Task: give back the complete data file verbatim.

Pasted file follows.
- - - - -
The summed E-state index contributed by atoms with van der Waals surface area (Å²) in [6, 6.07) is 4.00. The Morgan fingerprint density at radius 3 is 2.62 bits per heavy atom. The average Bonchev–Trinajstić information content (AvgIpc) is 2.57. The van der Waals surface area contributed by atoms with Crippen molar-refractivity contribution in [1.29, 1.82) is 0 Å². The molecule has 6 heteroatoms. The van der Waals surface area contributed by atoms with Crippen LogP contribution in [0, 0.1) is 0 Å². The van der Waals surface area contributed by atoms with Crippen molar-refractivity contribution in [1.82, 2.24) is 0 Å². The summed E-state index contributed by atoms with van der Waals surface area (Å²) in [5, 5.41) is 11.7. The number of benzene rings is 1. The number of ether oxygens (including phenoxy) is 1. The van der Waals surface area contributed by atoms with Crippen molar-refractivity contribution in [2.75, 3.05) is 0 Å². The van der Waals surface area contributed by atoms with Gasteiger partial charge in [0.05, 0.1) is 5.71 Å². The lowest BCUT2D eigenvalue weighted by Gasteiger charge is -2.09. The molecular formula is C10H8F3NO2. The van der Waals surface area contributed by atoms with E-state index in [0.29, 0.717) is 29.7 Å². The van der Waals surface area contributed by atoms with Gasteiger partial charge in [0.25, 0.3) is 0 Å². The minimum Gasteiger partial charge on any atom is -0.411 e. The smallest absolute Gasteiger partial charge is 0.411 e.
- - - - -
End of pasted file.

The summed E-state index contributed by atoms with van der Waals surface area (Å²) in [6, 6.07) is 4.00. The Morgan fingerprint density at radius 3 is 2.62 bits per heavy atom. The average Bonchev–Trinajstić information content (AvgIpc) is 2.57. The van der Waals surface area contributed by atoms with Crippen molar-refractivity contribution in [1.29, 1.82) is 0 Å². The molecule has 6 heteroatoms. The van der Waals surface area contributed by atoms with Crippen LogP contribution in [0, 0.1) is 0 Å². The van der Waals surface area contributed by atoms with Crippen molar-refractivity contribution in [1.82, 2.24) is 0 Å². The summed E-state index contributed by atoms with van der Waals surface area (Å²) in [5, 5.41) is 11.7. The number of benzene rings is 1. The number of ether oxygens (including phenoxy) is 1. The van der Waals surface area contributed by atoms with Crippen molar-refractivity contribution in [2.75, 3.05) is 0 Å². The van der Waals surface area contributed by atoms with Gasteiger partial charge in [0.05, 0.1) is 5.71 Å². The lowest BCUT2D eigenvalue weighted by Gasteiger charge is -2.09. The molecular formula is C10H8F3NO2. The van der Waals surface area contributed by atoms with E-state index in [0.29, 0.717) is 29.7 Å². The van der Waals surface area contributed by atoms with Gasteiger partial charge in [0.25, 0.3) is 0 Å². The minimum Gasteiger partial charge on any atom is -0.411 e. The smallest absolute Gasteiger partial charge is 0.411 e.